What can renters do to make their lives easier?

Landlords have a contractual obligation to comply with tenancy agreements.

They are usually responsible for the exterior walls, roofs as well as water and gas pipes, water tanks and boilers.

Cities such as Leeds, Glasgow and Liverpool were all below the UK average but there is still a large majority of tenants reporting issues with the state of their property

Even though cities such as Liverpool, Glasgow and Leeds were below the UK average, a large proportion of tenants still report problems with their property’s state.

Richard Davies, head lettings at Chestertons London estate agent, stated that a landlord is legally bound to follow the clauses in a tenancy agreement. This is the legally binding document between landlord and tenant. It also requires that the property’s exterior and structure are safe and not in disrepair.

“A landlord is responsible for heating and hot water, gas appliances and pipework repairs.

​​There is now a vast array of legislation that landlords need to be aware of when renting out a property.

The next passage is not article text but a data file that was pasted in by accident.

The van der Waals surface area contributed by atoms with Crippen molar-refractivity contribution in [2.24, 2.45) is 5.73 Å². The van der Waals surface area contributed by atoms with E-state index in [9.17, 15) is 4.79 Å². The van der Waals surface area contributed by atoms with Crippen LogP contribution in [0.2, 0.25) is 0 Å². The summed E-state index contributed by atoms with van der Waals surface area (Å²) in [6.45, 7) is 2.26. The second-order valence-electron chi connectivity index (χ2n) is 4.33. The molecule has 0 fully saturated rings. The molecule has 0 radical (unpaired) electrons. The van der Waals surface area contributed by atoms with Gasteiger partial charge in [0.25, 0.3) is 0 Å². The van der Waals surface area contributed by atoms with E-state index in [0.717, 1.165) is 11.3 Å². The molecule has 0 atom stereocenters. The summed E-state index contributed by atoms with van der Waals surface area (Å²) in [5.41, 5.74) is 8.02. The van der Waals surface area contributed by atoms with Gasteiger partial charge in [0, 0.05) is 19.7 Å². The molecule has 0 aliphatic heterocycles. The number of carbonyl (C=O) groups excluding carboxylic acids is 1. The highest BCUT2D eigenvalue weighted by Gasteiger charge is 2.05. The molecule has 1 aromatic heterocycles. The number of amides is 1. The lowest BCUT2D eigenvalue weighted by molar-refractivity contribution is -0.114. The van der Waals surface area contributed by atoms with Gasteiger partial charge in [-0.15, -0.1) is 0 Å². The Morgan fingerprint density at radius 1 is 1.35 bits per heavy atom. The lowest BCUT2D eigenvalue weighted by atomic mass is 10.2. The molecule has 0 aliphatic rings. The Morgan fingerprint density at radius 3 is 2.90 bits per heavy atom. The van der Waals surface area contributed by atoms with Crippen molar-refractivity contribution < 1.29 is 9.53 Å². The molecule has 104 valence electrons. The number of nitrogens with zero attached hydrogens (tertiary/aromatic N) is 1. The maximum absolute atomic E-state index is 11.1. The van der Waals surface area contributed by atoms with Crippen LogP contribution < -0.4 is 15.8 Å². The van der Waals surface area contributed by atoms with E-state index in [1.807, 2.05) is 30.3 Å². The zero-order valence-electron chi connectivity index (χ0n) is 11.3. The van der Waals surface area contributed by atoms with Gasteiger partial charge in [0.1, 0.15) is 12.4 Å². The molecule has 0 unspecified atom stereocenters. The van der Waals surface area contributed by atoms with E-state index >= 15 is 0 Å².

They must ensure that their rental properties can be used for human habitation.

Renters can claim a statutory nuisance if their property is in a dangerous or unhealthy condition.

According to Citizens Advice, disrepair that is hazardous to their health could include dampness or mould growth. Local authorities usually take action against landlords if there is a nuisance statutory.

Renters should be aware, however, that landlords may not be held responsible if tenants cause the property to be in disrepair. For example, if they do not use the extractor fan after a shower, the landlord may not be held accountable. 

37 per cent of those surveyed claimed to have had a damp issue within their rented property

37 percent of those surveyed reported having a damp issue in their rented property

It is important that renters inform their landlords of any maintenance issues, so that the landlord is informed.

Al Mcclenahan from Justice For Tenants, director of the non profit advice service, said: “If renters aren’t having their disrepair problems handled quickly, they should make certain they have informed landlords in writing, by email, SMS or WhatsApp.

They should then send photos of the problems along with a copy the correspondence with landlord to their council’s Environmental Health team and a request for an inspection.

“Unfortunately, inspections are not always possible quickly. Most Environmental Health Teams are severely under-resourced. However, that is the best option for renters. 

Renters may seek the assistance of a law firm that specializes in housing law as a last resort to bring a claim against their landlord.

Chowdhury said that anyone who has had a disrepair incident that has not been addressed within a reasonable period of time could file a claim to have the repairs ordered and for compensation.

If their landlord fails to fix a water leak, and this causes damage to your possessions, they may be able to sue you for private nuisance.